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25

It's perfectly fine to use only half-width arabic numbers. 2009年6月30日 However, there are other rules in operation, coming from various time in the history of writing and printing: A. Don't use arabic numbers at all - maybe seen in formal documents: 二千九年六月三十日 B. Half-width for two-digit numbers, otherwise full-width - mostly in printed materials: ...


20

The はた there is part of the same series of Japanese readings for numbers as ひとつ、ふたつ、みっつ and so on. Where the ち comes from - that I do not know. It also makes an appearance in some other common words, such as 二十日(はつか), although in a slightly mangled form. There are readings for the tens after that as well - for instance 三十(みそ) makes an appearance in words ...


19

As it turns out, there are Japanese numbers greater than 10! Getting started, let's review the basics: 1 through 9: [一つ]{ひとつ}、[二つ]{ふたつ}、[三つ]{みっつ}、[四つ]{よっつ}、[五つ]{いつつ}、[六つ]{むっつ}、[七つ]{ななつ}、[八つ]{やっつ}、[九つ]{ここのつ} Going above 20, つ changes into そ. Here are the 10s through 90: ...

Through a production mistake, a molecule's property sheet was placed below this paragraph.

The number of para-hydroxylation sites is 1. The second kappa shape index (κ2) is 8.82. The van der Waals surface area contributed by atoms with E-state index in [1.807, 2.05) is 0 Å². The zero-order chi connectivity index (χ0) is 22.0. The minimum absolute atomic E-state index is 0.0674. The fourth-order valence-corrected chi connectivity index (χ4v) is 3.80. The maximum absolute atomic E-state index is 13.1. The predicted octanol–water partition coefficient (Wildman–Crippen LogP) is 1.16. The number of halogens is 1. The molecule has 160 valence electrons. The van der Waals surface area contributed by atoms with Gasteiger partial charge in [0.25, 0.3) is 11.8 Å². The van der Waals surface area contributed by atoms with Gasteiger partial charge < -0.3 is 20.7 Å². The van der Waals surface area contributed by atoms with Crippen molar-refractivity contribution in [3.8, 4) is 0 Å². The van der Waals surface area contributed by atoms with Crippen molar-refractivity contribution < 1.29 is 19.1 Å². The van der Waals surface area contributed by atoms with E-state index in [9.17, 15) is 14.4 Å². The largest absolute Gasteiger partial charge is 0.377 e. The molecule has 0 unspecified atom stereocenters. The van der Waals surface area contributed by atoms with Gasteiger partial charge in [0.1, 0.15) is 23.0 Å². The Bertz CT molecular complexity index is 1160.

18

Your book is correct. When talking about human body temperature, 三十 is often omitted, probably because it is obvious. While there is nothing wrong with saying 37度8分 (37.8 degrees Celsius), it is often abbreviated to 7度8分. Even 37度 (37 degrees Celsius) without a fractional part sometimes becomes 7度. You cannot abbreviate the temperature when it is 40 ...


17

We normally say [三十分]{さんじゅっぷん}. Some people say [半時間]{はんじかん}, but I think it's only used in Kansai area. 参考に・・→ OKWave「半時間って方言ですか」 P.S. I'm from Kyoto but actually I've never noticed any of my friends say 半時間... Most of them are in/from Kyoto, Osaka, or Shiga. I think it's more used by older people (probably in Osaka?), because the only two people I can ...


17

This is a summary of this Wikipedia article. A math book called 塵劫記【じんこうき】 published in 1627, was the first book that described (and probably defined) how to count large numbers in Japanese. In the first edition of the book, actually there was no "4-digit grouping" as we know today, at least for relatively small numbers (smaller than 1 極【ごく】). A different ...


14